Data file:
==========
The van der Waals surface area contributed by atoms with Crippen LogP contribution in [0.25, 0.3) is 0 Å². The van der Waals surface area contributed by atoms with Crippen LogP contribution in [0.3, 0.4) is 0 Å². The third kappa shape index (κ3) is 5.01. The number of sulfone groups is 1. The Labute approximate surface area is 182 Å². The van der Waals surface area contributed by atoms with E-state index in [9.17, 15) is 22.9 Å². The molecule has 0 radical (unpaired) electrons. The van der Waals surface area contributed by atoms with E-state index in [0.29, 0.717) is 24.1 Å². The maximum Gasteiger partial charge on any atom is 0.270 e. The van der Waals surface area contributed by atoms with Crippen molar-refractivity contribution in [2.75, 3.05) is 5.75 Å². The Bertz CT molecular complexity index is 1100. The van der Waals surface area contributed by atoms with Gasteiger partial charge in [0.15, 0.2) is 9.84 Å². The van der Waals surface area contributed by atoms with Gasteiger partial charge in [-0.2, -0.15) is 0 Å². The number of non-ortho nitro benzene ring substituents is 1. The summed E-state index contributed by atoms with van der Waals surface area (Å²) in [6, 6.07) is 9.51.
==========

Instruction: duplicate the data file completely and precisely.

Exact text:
The van der Waals surface area contributed by atoms with Crippen LogP contribution in [0.25, 0.3) is 0 Å². The van der Waals surface area contributed by atoms with Crippen LogP contribution in [0.3, 0.4) is 0 Å². The third kappa shape index (κ3) is 5.01. The number of sulfone groups is 1. The Labute approximate surface area is 182 Å². The van der Waals surface area contributed by atoms with E-state index in [9.17, 15) is 22.9 Å². The molecule has 0 radical (unpaired) electrons. The van der Waals surface area contributed by atoms with E-state index in [0.29, 0.717) is 24.1 Å². The maximum Gasteiger partial charge on any atom is 0.270 e. The van der Waals surface area contributed by atoms with Crippen molar-refractivity contribution in [2.75, 3.05) is 5.75 Å². The Bertz CT molecular complexity index is 1100. The van der Waals surface area contributed by atoms with Gasteiger partial charge in [0.15, 0.2) is 9.84 Å². The van der Waals surface area contributed by atoms with Gasteiger partial charge in [-0.2, -0.15) is 0 Å². The number of non-ortho nitro benzene ring substituents is 1. The summed E-state index contributed by atoms with van der Waals surface area (Å²) in [6, 6.07) is 9.51.